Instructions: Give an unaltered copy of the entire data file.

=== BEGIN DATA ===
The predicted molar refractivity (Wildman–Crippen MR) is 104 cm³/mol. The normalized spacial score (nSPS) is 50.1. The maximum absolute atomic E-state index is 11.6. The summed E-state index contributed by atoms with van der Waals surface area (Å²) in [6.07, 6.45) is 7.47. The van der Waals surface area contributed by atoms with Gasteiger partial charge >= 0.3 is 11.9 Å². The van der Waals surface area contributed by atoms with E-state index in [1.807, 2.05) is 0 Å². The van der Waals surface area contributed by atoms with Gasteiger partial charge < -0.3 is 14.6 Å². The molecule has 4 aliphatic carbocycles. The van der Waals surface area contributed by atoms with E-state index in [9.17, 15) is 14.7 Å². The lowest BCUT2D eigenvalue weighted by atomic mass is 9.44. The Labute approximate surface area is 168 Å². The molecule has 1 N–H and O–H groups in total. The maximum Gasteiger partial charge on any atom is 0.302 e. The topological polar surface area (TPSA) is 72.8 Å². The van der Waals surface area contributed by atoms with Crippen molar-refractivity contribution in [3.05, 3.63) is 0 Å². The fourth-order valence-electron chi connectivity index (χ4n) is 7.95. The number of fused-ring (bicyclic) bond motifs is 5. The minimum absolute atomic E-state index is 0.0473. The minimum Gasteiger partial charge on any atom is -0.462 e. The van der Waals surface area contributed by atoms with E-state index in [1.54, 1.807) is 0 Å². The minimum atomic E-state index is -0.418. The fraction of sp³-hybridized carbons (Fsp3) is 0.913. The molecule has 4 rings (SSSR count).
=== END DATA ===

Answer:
The predicted molar refractivity (Wildman–Crippen MR) is 104 cm³/mol. The normalized spacial score (nSPS) is 50.1. The maximum absolute atomic E-state index is 11.6. The summed E-state index contributed by atoms with van der Waals surface area (Å²) in [6.07, 6.45) is 7.47. The van der Waals surface area contributed by atoms with Gasteiger partial charge >= 0.3 is 11.9 Å². The van der Waals surface area contributed by atoms with E-state index in [1.807, 2.05) is 0 Å². The van der Waals surface area contributed by atoms with Gasteiger partial charge < -0.3 is 14.6 Å². The molecule has 4 aliphatic carbocycles. The van der Waals surface area contributed by atoms with E-state index in [9.17, 15) is 14.7 Å². The lowest BCUT2D eigenvalue weighted by atomic mass is 9.44. The Labute approximate surface area is 168 Å². The molecule has 1 N–H and O–H groups in total. The maximum Gasteiger partial charge on any atom is 0.302 e. The topological polar surface area (TPSA) is 72.8 Å². The van der Waals surface area contributed by atoms with Crippen molar-refractivity contribution in [3.05, 3.63) is 0 Å². The fourth-order valence-electron chi connectivity index (χ4n) is 7.95. The number of fused-ring (bicyclic) bond motifs is 5. The minimum absolute atomic E-state index is 0.0473. The minimum Gasteiger partial charge on any atom is -0.462 e. The van der Waals surface area contributed by atoms with E-state index in [1.54, 1.807) is 0 Å². The minimum atomic E-state index is -0.418. The fraction of sp³-hybridized carbons (Fsp3) is 0.913. The molecule has 4 rings (SSSR count).